Tag Archives: Cassini

Cassini’s Final Hours

15 Sep

Launched in 1997 the joint spacecraft Cassini-Huygens will soon end its mission to capture images and data from some of the furthest reaches of our Solar System.

A collaborative effort between NASA, ESA and ASI (Italian Space Agency) has seen orbiter (Cassini) and lander (Huygens) return some of the most fascinating pictures of Saturn and her surrounding bodies.

Time spent on this mission dates back to the 1980s with some scientists working on the project for more than a Saturnian year (29 Earth years).

Cassini

Cassini, named after Italian astronomer and mathematician Giovanni Cassini.

 

After its launch the spacecraft finally reached Saturn’s orbit in July of 2004, 5 months later, once preliminary experiments were complete, the Huygens lander probe separated from the orbiter at the end of the same year. Named after Christiaan Huygens the scientific probe’s mission was to land on the surface of Saturn’s moon Titan and collect samples from a moon other than our own for the first time.

Cassini has continued to send back pictures and data from orbit high above the colossal Saturn for another 13 years, until today.

Mission staff will be ending Cassini’s life when they send the craft careering into Saturn’s gaseous atmosphere on September 15th 2017. The team will steer Cassini between the outer rings of the planet avoiding collision with any of her moons as not to contaminate their biological structures.

Coverage of the final stages of this mission will begin at 9am GMT (4am EST) and continue throughout the morning to early afternoon and you can watch it all via the NASA streaming website here or read an incredible account of the mission’s story via the BBC website.

Below is a series of photographs highlighting key moments during the Cassini mission over the past 19 years.

CassiniNowVThen

Assembly, Test and Launch team 1997 vs September 2017.

SaturnPole

The hexagonal pole of the planet Saturn.

SaturnEclipse

Yes, this really is a photograph.

Titan

A stunning, eerie image of Titan, the largest of Saturn’s moons.

Mimas

That’s no Moon! Well actually it is. Mimas, looks straight out of science fiction.

EncelJets

Jets spew from the south pole of Enceladus, a frozen but perhaps not baron world.

Encel

A series of fly-by images of Enceladus.

DioneDwarfingRhea

Dione seems to dwarf its close celestial neighbour Rhea.

lastPic

The last image of Titan taken from Cassini.

LastSaturn

Give us a wave. The last image taken by Cassini of a full Saturn, September 11th 2017.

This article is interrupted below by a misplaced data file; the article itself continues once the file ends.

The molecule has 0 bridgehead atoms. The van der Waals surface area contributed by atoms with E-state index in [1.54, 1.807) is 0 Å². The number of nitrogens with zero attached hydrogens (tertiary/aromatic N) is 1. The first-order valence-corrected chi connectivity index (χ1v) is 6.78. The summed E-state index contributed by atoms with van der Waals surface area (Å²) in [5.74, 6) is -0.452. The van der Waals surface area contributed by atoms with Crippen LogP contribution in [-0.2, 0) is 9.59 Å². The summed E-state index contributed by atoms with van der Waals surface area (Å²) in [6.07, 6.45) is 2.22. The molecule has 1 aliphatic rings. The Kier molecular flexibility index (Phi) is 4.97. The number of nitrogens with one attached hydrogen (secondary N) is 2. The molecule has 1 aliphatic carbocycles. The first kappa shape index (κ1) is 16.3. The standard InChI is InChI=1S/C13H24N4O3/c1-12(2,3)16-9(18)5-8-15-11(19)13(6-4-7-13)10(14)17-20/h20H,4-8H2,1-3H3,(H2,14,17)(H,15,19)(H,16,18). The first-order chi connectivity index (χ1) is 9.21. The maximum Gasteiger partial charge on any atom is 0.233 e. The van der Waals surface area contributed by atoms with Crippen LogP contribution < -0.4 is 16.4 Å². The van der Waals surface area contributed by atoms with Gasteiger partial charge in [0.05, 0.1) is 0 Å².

DJwugrQUEAA-Ja8

The final shot of Saturn’s atmosphere before Cassini entered it’s death plunge, courtesy of Jason Major and NASA.

You can view the extended image gallery of the Cassini-Huygens mission from the NASA website.

All pictures courtesy of NASA, ESA and Italian Space Agencies

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[COSMIC BODIES] – Frozen Oceans

12 Aug

Ever since man first started to gaze out into the skies, he has always wondered if he is alone. Is life possible among the millions of stars he could see or even just in this small band of planets we call the Solar System? Ever since man has had the aid to his eyes and knowledge of science, he has been able to come closer to the conclusion of that question.

Places like Mars and The Moon (Lunar) have always had romanticisms about alien life living on their surfaces, and as of yet we are still to proven wrong. I’d like to introduce two more alluring worlds among our Solar System that show decent signs of a habitat for E.T.

These worlds are far out into the more inhospitable regions of our host star system; they both orbit huge gas giant planets and both have a temperature that is lower than -150 degrees Celsius.

These worlds are the small icy Moons; Europa, who orbits Jupiter, and Enceladus, who’s host planet is Saturn. These worlds, although some distance apart, share a few similarities in the essential aspects for them to support life. Both moons share the most important of these, water, and lots of it. In fact, Enceladus is believed to be made up of 91% water vapor.

As a species we know that water is an essential building block for life, you only have to look around you for proof. So it seems entirely plausible that these moons can be the habitat for some bizarre marine life as there is already so much of it here on Earth.

Enceladus is a tiny moon, smaller than Great Britain, which sits in the E-ring of the planet Saturn, over 147,000 miles away from its host. Discovered in 1789 by William Herschel, the man who also discovered Uranus, Enceladus is the sixth moon of Saturnian orbit and the brightest object in the solar system. Believed to reflect 99% sunlight off its surface, Enceladus is small but an incredible find. Scientists are excited about this moon because of it’s surface appearance and subterranean goings-on.